WHY IS THE BREATH SUCH A GOOD OBJECT TO LEARN MINDFULNESS?

The breath is a great object to start to establish mindfulness. No one breath is the same as another breath. Every inhalation and exhalation comes to an end. We don’t tend to personalize a breath and call it our own. In examining the breath we are able to see the true nature of reality. It is always changing and impermanent. Can we also develop the same self-less awareness of the breath for every other object?

– Phil Blustein

WHAT IS THE BEST TYPE OF MEDITATION?

WHAT IS THE BEST TYPE OF MEDITATION?

There is no best type of meditation. A form of meditation may resonate better with you than another one.

Individual choice is important. Starting off with focused awareness theoretically may be the best way to start as it is an initial way to create stability of the mind. The breath is always available to focus on. In open monitoring the multiple changing objects may be difficult initially to bring awareness and concentration to. For some individuals it may be better to start with focused awareness and create some stability of the mind. Then shift to open monitoring.

– Phil Blustein

Types of Meditation

Types of Meditation

One hears about TM or transcendental meditation, Insight meditation, Metta or loving kindness meditation, Zen meditation, Yogic meditation etc. There are so many choices. How does one figure this out? It may be easier to look at how the meditation is done rather than what it is.

There are 2 main types of meditation. Focused awareness and open monitoring. In focused awareness there isconcentration on one object. One could choose the breath, a saying, sound, body sensation, silence or visualization. No breath, body sensation, sound etc. remains the same. We are bringing our attention to one object that is constantly changing.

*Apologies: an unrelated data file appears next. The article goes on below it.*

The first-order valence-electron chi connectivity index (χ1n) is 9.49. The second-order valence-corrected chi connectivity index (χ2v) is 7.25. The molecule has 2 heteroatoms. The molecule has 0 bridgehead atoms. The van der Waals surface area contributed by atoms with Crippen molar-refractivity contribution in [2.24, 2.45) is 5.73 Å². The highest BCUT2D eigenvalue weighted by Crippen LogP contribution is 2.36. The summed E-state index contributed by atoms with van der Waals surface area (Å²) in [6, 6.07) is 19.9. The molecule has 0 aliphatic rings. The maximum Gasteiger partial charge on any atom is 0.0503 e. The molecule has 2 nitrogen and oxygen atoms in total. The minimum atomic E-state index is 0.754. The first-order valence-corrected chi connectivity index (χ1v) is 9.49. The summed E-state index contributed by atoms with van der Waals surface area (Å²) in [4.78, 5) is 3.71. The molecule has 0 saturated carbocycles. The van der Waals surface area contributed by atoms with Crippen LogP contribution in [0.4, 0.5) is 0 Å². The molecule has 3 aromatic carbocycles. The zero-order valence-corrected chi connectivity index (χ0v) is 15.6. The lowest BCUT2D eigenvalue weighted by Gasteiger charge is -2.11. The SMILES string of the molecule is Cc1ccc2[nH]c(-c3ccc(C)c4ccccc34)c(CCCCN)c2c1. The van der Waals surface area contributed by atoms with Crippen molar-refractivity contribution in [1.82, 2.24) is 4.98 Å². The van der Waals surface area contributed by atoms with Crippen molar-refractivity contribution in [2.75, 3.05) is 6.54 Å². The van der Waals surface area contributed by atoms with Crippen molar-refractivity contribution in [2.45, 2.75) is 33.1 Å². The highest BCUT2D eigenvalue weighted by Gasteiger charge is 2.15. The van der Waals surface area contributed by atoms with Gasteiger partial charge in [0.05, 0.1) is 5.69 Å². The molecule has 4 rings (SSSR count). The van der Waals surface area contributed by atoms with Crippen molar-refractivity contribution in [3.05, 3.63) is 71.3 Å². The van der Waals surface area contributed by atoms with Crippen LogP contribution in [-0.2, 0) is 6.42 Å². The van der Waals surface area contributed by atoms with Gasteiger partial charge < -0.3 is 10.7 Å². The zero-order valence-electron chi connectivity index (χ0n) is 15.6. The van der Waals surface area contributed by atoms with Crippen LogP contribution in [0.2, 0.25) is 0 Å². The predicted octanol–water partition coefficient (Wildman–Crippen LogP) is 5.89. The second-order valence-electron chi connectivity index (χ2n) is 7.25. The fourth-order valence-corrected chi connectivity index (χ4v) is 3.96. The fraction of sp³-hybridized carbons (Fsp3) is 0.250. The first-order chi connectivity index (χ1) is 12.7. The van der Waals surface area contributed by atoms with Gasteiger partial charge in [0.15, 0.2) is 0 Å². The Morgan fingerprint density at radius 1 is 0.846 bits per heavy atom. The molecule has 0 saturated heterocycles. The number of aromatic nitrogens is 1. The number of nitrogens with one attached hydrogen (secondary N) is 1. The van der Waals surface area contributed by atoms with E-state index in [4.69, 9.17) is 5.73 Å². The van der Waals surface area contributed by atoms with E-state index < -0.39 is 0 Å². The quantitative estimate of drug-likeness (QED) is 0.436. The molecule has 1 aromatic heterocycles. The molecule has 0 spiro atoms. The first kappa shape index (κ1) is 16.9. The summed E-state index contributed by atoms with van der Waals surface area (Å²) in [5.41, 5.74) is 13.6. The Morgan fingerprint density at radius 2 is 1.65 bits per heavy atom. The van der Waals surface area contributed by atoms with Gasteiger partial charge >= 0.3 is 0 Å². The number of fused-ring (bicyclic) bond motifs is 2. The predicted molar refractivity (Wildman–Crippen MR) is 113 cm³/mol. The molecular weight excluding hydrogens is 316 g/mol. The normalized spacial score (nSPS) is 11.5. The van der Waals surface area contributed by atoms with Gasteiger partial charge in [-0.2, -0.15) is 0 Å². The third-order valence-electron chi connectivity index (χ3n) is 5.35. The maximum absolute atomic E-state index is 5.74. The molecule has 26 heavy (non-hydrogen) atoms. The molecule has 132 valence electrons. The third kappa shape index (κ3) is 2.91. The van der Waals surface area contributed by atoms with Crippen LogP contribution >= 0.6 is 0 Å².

In open monitoring whatever object is dominant in one’s awareness is what one brings the attention to. It could be the breath, a sound, thought etc. We are bringing our attention to constantly changing objects. Ultimately the main purpose is to develop awareness of the present moment.

– Phil Blustein

Why Meditate?

Why Meditate?

Why meditate? Is it to reach an altered state? Transcend the ego? Find enlightenment? I hate to tell you but the purpose of meditation is to simply develop awareness of the present moment. In focused concentration meditation we are developing awareness of the breath. As we develop concentration amazing things happen in our brain. MRI scans have shown that there is an increased activity of the prefrontal cortex, the executive function of the brain and decreased activity of the amygdala, the fear centre of the brain. As we practice we develop more emotional and cognitive regulation, calmness, better coping skills and less self referencing. What I have personally discovered is that the practice does you. I started off to meditate to relieve stress and over the years I have been given the gift of greater calmness, loving kindness, compassion and equanimity. I never intentionally started out to obtain these qualities. Meditate and be open to the unknown possibilities that may develop.

– Phil Blustein